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So i'm am learning F#, and looked at this:

F# type providers, how do they work

and this:


I'm not very fluent in F#, but my (probably incomplete) understanding is that Type Providers are meant to give you some sort of static type-safe access to external data sources.

However, how do they do this? Since the data source is external, there seems (to me) no way of checking the schema of the data source short of querying it, and querying stuff during compile time (and for code completion!) seems like a bad idea.

If they don't do that, though, there has to be some casting going on to cast the unknown data source into some schema (which can then be type-checked) which has the possibility of failure if the data source can't be casted.

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1 Answer 1

up vote 6 down vote accepted

You ask a few good questions:

  1. Does the type provider contact the external data source during compilation?

    Yes. The basic idea of the providers in the FSharp.Data.TypeProviders namespace is that they each wrap a code generator. So to do the same thing in C# or most other languages, you'd have an explicit code generation step (contacting the data source at/before "compile time"). In F#, the process is a little bit more seamless but very similar in principle. The data sources that are accessed by the type providers expose relatively efficient ways of querying the schema, and the type providers contain logic to minimize the number of round trips during compilation.

  2. What happens if the schema changes, or the database is off-line, or...?

    Generally speaking, this is up to the type provider, but the built-in type providers expose a few options to users. In particular, it's possible to indicate that the provider should cache a local copy of the schema in case the database becomes inaccessible (alternatively, it's also possible to force the provider to go against live data, so that errors are reported during compilation right away if any mismatch occurs).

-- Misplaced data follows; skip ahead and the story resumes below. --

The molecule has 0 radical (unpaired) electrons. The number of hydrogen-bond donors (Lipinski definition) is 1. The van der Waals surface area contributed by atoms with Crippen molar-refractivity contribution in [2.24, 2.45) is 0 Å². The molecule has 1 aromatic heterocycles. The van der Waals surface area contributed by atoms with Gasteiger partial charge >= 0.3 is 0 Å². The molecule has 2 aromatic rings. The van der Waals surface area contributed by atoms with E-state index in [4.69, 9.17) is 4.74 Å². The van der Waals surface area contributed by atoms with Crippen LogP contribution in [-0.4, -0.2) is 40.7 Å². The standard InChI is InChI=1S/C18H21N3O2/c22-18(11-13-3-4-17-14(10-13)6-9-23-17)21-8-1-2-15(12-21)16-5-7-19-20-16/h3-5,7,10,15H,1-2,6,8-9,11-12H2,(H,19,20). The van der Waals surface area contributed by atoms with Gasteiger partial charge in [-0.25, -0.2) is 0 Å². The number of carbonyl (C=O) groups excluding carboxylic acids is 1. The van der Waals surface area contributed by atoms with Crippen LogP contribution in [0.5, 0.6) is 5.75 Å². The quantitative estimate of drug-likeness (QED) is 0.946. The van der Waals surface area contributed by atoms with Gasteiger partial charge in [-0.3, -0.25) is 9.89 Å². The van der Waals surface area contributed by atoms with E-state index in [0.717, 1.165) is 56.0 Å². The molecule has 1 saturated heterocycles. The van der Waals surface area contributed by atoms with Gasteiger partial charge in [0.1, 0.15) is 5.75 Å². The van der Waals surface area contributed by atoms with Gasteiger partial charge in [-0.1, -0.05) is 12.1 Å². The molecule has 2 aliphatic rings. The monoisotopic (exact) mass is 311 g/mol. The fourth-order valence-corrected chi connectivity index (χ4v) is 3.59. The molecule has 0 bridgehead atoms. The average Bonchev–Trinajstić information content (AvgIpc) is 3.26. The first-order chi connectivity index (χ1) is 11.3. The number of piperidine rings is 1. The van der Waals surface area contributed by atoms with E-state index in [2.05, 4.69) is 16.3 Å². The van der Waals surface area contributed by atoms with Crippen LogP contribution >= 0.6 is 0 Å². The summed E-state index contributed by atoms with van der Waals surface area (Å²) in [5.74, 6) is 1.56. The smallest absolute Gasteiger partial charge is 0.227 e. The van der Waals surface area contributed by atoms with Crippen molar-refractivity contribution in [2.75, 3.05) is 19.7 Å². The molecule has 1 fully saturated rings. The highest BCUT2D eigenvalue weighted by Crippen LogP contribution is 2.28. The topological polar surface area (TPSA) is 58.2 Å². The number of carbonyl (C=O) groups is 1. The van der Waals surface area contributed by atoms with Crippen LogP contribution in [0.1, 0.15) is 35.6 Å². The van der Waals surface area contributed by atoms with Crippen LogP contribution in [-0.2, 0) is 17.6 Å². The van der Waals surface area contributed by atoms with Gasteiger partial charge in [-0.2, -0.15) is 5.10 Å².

Again, this isn't too different from a code generation approach in other languages - if the schema changes out from under you, you can either fail fast (if you regenerate the code and your references to the generated code no longer line up as expected), or you can try to muddle through (e.g. by never regenerating the code and hoping that things line up at runtime).

These answers apply to the built-in providers, but as a provider-writer someone could certainly choose to do something different (although I think that the approach that I've outlined makes sense for the majority of external data sources).

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I believe you, but still find it hard to believe. This means Visual Studio will actually send http requests and database queries and all these things during the compilation (and code completion) process to acquire the schema? I've been programming for a while and I don't think i've seen this sort of thing done anywhere else; normally there's always an implicit cast at the interface with external datastores. Is there anywhere I can look up this concept for the general-case, not specific to F#? –  Li Haoyi Oct 26 '11 at 4:36
Watch about 3 minutes of this: channel9.msdn.com/events/BUILD/BUILD2011/SAC-904T starting at 25:30. Yes, as you press '.' in the IDE, Visual Studio is sending web requests to fetch another piece of the schema to present Intellisense auto-completions. It may be novel, and it is pretty awesome :) –  Brian Oct 26 '11 at 8:13

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